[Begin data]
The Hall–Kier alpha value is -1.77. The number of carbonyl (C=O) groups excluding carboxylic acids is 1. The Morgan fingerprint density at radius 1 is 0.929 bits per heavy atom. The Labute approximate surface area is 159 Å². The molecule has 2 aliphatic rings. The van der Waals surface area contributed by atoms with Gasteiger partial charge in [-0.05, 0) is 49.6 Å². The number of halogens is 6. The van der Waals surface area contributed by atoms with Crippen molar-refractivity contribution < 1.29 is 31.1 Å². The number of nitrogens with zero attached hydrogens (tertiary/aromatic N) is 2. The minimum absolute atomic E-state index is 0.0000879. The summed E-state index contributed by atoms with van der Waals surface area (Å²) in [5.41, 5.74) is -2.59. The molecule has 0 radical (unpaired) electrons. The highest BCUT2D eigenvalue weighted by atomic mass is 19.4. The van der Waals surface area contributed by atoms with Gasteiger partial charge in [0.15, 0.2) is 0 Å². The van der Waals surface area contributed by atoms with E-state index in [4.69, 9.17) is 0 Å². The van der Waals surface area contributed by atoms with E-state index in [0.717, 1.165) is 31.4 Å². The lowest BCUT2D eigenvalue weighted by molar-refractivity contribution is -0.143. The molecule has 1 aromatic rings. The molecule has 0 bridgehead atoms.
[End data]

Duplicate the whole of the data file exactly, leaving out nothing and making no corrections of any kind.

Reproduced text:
The Hall–Kier alpha value is -1.77. The number of carbonyl (C=O) groups excluding carboxylic acids is 1. The Morgan fingerprint density at radius 1 is 0.929 bits per heavy atom. The Labute approximate surface area is 159 Å². The molecule has 2 aliphatic rings. The van der Waals surface area contributed by atoms with Gasteiger partial charge in [-0.05, 0) is 49.6 Å². The number of halogens is 6. The van der Waals surface area contributed by atoms with Crippen molar-refractivity contribution < 1.29 is 31.1 Å². The number of nitrogens with zero attached hydrogens (tertiary/aromatic N) is 2. The minimum absolute atomic E-state index is 0.0000879. The summed E-state index contributed by atoms with van der Waals surface area (Å²) in [5.41, 5.74) is -2.59. The molecule has 0 radical (unpaired) electrons. The highest BCUT2D eigenvalue weighted by atomic mass is 19.4. The van der Waals surface area contributed by atoms with Gasteiger partial charge in [0.15, 0.2) is 0 Å². The van der Waals surface area contributed by atoms with E-state index in [4.69, 9.17) is 0 Å². The van der Waals surface area contributed by atoms with E-state index in [0.717, 1.165) is 31.4 Å². The lowest BCUT2D eigenvalue weighted by molar-refractivity contribution is -0.143. The molecule has 1 aromatic rings. The molecule has 0 bridgehead atoms.